Written by Clementine Serrell

Aged 29 and standing in my parent’s kitchen carefully weighing out EXACTLY 100g of lettuce, ritual like. Followed by EXACTLY 100g of cucumber. It was a Saturday night, half my friends were out drinking, dancing, having fun. The other half were having nights in with their boy/girlfriends. I was at my parents, after moving back in with them, carefully weighing out every item of my salad, before adding all of those items into MyFitness Pal, pushing the hunger to one side, marvelling at how few calories I’d eaten that day.

This wasn’t how I’d planned to approach 30. Up until about 27 everything had been pretty fun. I’ve always been close to my parents, I had a great group of friends, I enjoyed work, and I loved my social life. Then a few things happened, nothing massive, just the standard- a breakup, the death of a grandparent, a couple of other none major things. At the time it all felt a bit crap, but it was manageable. Everyone goes through periods like that, no biggie. Then the manageable morphed into something, much worse, and before I knew it, the life I had just seemed to slide away from me.

I developed bulimia. While it wasn’t exactly a fun time, it was ‘OK’ if you like. I brushed it aside a little, I wouldn’t have an eating disorder, teenage girls get those, I’d never had one. I loved food, I loved cooking, I wouldn’t make myself sick after meals, that’s just weird! Then it became a bit more, I’d buy food to ‘binge’ on, and I’d purge after most meals. The worse I felt about my life, my lack of blossoming relationship or glittering career, the worse it got. On NYE 2011 I must have thrown up about 8 times. On New Years’ Day I vowed to change, ‘get a grip,’ stop being destructive. As I said, it wasn’t like I would suddenly develop an eating disorder, how silly!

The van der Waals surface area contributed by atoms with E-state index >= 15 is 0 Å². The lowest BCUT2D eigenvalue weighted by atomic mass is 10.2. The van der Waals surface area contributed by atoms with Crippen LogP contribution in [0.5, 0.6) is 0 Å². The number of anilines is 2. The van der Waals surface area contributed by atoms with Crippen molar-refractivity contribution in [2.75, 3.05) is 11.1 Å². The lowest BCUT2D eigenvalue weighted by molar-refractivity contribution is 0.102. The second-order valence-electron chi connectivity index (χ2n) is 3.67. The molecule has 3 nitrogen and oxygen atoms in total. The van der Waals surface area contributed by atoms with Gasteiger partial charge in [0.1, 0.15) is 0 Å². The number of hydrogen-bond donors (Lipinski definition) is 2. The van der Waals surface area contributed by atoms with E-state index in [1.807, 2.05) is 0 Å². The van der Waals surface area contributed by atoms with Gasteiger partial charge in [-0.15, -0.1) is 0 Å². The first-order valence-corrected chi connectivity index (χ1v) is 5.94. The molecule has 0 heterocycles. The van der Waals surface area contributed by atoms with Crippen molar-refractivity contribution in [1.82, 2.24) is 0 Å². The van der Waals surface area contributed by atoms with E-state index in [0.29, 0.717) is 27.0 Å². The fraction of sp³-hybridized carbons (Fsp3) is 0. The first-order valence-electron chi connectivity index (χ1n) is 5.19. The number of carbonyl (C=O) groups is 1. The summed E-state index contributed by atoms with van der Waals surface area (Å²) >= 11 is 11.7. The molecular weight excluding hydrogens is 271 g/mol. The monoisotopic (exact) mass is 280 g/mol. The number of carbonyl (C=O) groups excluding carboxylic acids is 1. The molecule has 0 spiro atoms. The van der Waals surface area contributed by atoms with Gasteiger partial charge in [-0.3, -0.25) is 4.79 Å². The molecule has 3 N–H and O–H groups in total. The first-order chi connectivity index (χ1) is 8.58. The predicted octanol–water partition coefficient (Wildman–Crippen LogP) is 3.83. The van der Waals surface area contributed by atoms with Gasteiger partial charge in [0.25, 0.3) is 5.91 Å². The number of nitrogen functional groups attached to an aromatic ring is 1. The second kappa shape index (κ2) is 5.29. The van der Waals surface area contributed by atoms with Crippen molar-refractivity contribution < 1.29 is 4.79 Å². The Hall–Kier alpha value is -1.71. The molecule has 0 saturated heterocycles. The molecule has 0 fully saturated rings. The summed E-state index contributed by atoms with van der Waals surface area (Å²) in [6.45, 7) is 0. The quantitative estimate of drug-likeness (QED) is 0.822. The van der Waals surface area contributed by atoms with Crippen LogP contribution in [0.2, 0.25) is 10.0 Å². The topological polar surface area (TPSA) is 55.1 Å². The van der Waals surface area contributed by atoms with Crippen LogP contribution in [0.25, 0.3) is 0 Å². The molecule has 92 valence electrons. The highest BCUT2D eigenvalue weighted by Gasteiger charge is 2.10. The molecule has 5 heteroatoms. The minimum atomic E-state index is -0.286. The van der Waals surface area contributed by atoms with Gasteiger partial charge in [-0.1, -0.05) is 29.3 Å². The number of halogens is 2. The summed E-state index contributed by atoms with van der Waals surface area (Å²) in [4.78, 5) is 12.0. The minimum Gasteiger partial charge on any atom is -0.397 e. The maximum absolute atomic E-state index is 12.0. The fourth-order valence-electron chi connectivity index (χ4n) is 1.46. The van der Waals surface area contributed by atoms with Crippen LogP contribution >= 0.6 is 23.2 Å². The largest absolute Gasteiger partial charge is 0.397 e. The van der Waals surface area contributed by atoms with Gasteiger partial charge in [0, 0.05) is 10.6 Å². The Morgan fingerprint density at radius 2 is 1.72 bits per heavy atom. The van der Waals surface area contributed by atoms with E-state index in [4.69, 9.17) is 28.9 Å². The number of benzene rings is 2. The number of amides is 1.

I did stop, the sickness got less, however the feeling inside my head got a whole lot worse. Nothing seemed as I’d envisaged it when I was younger. Where was the gentle climb up the career ladder, where was the engagement to loving BF, and obviously, estate car and Jack Russell’s? I was a bit lost actually. I didn’t like myself. I didn’t like me as a person. I hated everything I was and longed to be everything I thought I wasn’t. I didn’t like how I looked. Maybe to bridge that gap between bulimia and recovery I should count calories?